• Choose a reed: “Too hard and you’ll loose expressiveness, too soft and you’ll loose dynamics. It’s best to use one somewhere in the middle.” He favored a Rico 2 1/2.
  • Inspect a reed: “Make sure the grain in the wood goes all the way to the end and that when you hold it up to the light there aren’t any thin spots”
  • Use a ligature: “Put in on the mouthpiece with the screws on top rather than the bottom. It creates a more even pressure across the reed.”
  • Prepare a reed: “If you shave down the edges, low notes will pop out easier.”
  • Repair reeds and bought me a reed clipper that I still have and use.

On Music

He taught me to:

  • Listen for the chords (they’re the roadmap)
  • Listen to the bass (it keeps the time and provides the foundation)
  • Use my ears when improvising (if it sounds good, it is good)

Like when you hear actors say that acting is mostly about listening, playing music is the same way. If you get too caught up in what you’re doing, the musicality is lost. Playing music is really listening to music.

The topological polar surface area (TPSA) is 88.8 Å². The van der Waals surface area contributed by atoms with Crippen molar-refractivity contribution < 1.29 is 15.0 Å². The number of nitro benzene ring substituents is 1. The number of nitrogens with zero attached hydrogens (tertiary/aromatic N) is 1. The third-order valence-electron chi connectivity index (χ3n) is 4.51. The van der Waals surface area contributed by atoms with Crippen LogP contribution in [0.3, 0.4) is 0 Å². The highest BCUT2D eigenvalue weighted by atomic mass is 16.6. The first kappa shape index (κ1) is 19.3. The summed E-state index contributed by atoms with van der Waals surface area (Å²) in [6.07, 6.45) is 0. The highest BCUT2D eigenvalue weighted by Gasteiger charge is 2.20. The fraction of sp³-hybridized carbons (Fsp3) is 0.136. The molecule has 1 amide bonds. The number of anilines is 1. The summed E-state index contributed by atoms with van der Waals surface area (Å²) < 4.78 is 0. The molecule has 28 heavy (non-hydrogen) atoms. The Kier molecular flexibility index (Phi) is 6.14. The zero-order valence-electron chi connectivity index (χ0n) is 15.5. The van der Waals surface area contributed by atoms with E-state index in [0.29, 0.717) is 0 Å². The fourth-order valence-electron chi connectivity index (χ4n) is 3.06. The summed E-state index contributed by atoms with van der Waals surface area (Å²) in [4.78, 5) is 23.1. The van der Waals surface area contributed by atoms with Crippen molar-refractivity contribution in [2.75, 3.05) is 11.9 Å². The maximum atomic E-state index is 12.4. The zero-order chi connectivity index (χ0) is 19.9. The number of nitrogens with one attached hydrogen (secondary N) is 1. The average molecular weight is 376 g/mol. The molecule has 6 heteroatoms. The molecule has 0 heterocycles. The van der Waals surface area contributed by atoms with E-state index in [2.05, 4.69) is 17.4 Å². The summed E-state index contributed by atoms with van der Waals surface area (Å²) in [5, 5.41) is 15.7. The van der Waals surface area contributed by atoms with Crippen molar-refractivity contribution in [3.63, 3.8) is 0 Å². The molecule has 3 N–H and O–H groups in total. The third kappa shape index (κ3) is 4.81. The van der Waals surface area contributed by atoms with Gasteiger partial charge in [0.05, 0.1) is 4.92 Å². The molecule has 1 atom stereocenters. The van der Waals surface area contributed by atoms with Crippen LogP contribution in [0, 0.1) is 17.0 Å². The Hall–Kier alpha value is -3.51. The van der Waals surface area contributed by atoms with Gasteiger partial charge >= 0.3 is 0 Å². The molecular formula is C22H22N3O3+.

On Musicians

He preferred:

Are you sensing a pattern here? He was all about the musicality of what was being done, not necessarily technical prowess or revolutionary ideas. He favored the West Coast sound over Bebop, Swing over Fusion.

I can still remember him coming back from a business trip and telling me the story of how he’d listen to the jazz station on the plane the whole way just to catch one particular tune as many times as possible. It turned out to be a recording of How High The Moon made by Scott Hamilton on the album Tenorshoes. He immediately went out and bought the album, and explained to me that he hadn’t heard a player that great in many years, and that it made him want to throw his sax in the river (he didn’t, of course). We went together to see Mr. Hamilton perform at The Garden City, and he took the opportunity to tell Scott that as well. Scott just smiled.

He also once had me listen to an album by Lew Tabackin called Vintage Tenor. It featured Lew with an all Japanese big band backing him up. It was a stunning album and he made a copy for me on cassette tape. I’ve been looking for that album for years on CD or in any digital form. Alas it has never been digitized. Maybe someday.

Parting Thoughts

Beyond his music, Fred was always quick with a joke or story. He always had a way to get those around him smiling.

I can never thank you enough Fred. You gave me a gift that has lasted my whole life. You taught me to appreciate the music, to play it, and enjoy the adventure.

You will be, and are already missed.

Hey Fred, I know you’re reading this now… I’m still playing the sax. I’m in a group, Joe Banana and his Bunch, Music with Appeal.